A judge reached a deal with the Kentucky Judicial Conduct Commission on Monday to ensure he will not be thrown off the bench over misconduct charges. To put an end to the months long dispute, Jefferson County Circuit Judge Olu Stevens agreed to accept a 90-day unpaid suspension. In addition, he also offered an apology for making racially charged remarks about the county’s top prosecutor and the victims of a home invasion robbery.
In April, the Kentucky Judicial Conduct Commission accused Stevens of multiple counts of misconduct for making racially charged comments, according to WDRB. A majority of the misconduct charges reportedly stemmed from remarks made on Facebook that insinuated Commonwealth’s Attorney Tom Wine was a racist.
According to the Courier-Journal, Stevens dismissed a panel of 41, nearly all white, potential jurors in a criminal case with an African American defendant back in 2014. Wine challenged the decision, questioning whether a trial judge had the authority to dismiss an entire jury panel, absent evidence of intentional or systemic exclusion of minorities from the panel. When the Kentucky Supreme Court agreed to hear oral arguments on the case, Stevens apparently took his frustrations out in a series of posts on his Facebook page.
Stevens’ Facebook posts alleged Wine “was a racist who wanted to preserve the right to all-white juries,” according to the Courier-Journal’s summary of the content of the posts.
At the hearing on Monday, Stevens reportedly read a statement that admitted he was “wrong” to make statements that implied Wine was a racist and he offered an apology for doing so. The article states Wine accepted the apology in his own statement released on Monday.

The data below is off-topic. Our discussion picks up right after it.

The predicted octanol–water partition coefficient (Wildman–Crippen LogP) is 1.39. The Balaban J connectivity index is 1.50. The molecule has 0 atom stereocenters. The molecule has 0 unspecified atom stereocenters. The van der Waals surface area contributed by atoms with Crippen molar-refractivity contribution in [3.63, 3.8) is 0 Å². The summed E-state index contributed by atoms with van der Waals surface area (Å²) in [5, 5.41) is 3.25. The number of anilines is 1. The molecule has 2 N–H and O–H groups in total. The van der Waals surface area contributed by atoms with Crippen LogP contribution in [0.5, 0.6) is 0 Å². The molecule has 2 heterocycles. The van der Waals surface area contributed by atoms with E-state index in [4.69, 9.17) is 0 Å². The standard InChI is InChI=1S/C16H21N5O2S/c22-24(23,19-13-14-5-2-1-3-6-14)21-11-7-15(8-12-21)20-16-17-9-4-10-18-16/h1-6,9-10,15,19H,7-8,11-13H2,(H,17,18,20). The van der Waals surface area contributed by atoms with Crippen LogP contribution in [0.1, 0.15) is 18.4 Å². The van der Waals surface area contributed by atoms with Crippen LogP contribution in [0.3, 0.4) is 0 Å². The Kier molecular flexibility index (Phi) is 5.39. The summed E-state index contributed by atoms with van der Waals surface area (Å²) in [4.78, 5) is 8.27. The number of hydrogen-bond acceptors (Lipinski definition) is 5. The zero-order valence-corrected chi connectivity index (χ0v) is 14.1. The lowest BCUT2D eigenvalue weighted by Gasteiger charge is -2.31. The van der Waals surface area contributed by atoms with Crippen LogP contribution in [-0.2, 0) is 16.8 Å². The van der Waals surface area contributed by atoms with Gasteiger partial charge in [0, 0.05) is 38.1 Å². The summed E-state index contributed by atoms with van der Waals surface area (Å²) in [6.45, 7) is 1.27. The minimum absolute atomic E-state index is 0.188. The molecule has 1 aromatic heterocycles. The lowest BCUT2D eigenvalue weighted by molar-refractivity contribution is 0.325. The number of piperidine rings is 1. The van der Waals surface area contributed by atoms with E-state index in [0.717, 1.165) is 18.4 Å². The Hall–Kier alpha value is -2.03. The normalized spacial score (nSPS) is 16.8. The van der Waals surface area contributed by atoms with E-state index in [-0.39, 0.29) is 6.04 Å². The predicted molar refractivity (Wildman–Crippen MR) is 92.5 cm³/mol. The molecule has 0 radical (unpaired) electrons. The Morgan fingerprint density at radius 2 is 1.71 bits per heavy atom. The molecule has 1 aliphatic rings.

Stevens also faced charges of misconduct for remarks he made to the victims of a home invasion robbery during a sentencing hearing in 2015. Stevens reportedly accused the victims of “fostering [racial] stereotypes” over statements included in the victim impact statement provided to the court, the Courier-Journal reported. In the statement, the victims expressed concern that their 3-year-old daughter had a fear of African American men as a result of the home invasion.
“I wonder if the perpetrator had been white, would they be in fear of white men?” Stevens said during the 2015 sentencing hearing, according to WDRB.com. “The answer would probably be no. I’m offended by that.”
Stevens acknowledged the remarks were inappropriate during the hearing on Monday morning.
“While I maintain that we should continue to speak out against racial stereotyping or discrimination of any kind, I acknowledge that directing my frustration at the victims of the crime was not the appropriate method or venue to address the subject,” Stevens reportedly said.
The final hearing before the Judicial Conduct Commission was scheduled to begin Monday morning, but it was canceled after both sides announced they had reached the deal. Under the terms of the deal, Stevens’ 90-day unpaid suspension begins immediately and will end on October 30. According to the Courier-Journal, Stevens had already been on paid suspension since April when the commission announced they would take up case.